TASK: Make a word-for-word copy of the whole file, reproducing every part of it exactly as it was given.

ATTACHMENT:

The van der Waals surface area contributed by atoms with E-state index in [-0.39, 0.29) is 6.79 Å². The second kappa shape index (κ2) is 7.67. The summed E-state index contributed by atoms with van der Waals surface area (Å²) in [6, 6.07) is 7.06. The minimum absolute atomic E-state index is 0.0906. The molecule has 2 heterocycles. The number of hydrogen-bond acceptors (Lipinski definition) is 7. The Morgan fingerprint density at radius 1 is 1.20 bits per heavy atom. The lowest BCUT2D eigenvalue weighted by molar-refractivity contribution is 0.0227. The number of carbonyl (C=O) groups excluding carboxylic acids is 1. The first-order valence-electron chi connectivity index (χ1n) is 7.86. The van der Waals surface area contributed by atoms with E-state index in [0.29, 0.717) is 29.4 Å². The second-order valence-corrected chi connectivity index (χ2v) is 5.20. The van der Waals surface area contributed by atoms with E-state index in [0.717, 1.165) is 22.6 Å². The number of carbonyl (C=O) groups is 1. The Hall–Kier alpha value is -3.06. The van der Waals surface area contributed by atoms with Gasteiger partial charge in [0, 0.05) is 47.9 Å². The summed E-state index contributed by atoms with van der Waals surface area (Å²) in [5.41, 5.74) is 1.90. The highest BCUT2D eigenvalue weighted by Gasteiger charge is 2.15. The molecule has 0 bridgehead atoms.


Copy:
The van der Waals surface area contributed by atoms with E-state index in [-0.39, 0.29) is 6.79 Å². The second kappa shape index (κ2) is 7.67. The summed E-state index contributed by atoms with van der Waals surface area (Å²) in [6, 6.07) is 7.06. The minimum absolute atomic E-state index is 0.0906. The molecule has 2 heterocycles. The number of hydrogen-bond acceptors (Lipinski definition) is 7. The Morgan fingerprint density at radius 1 is 1.20 bits per heavy atom. The lowest BCUT2D eigenvalue weighted by molar-refractivity contribution is 0.0227. The number of carbonyl (C=O) groups excluding carboxylic acids is 1. The first-order valence-electron chi connectivity index (χ1n) is 7.86. The van der Waals surface area contributed by atoms with E-state index in [0.29, 0.717) is 29.4 Å². The second-order valence-corrected chi connectivity index (χ2v) is 5.20. The van der Waals surface area contributed by atoms with E-state index in [0.717, 1.165) is 22.6 Å². The number of carbonyl (C=O) groups is 1. The Hall–Kier alpha value is -3.06. The van der Waals surface area contributed by atoms with Gasteiger partial charge in [0, 0.05) is 47.9 Å². The summed E-state index contributed by atoms with van der Waals surface area (Å²) in [5.41, 5.74) is 1.90. The highest BCUT2D eigenvalue weighted by Gasteiger charge is 2.15. The molecule has 0 bridgehead atoms.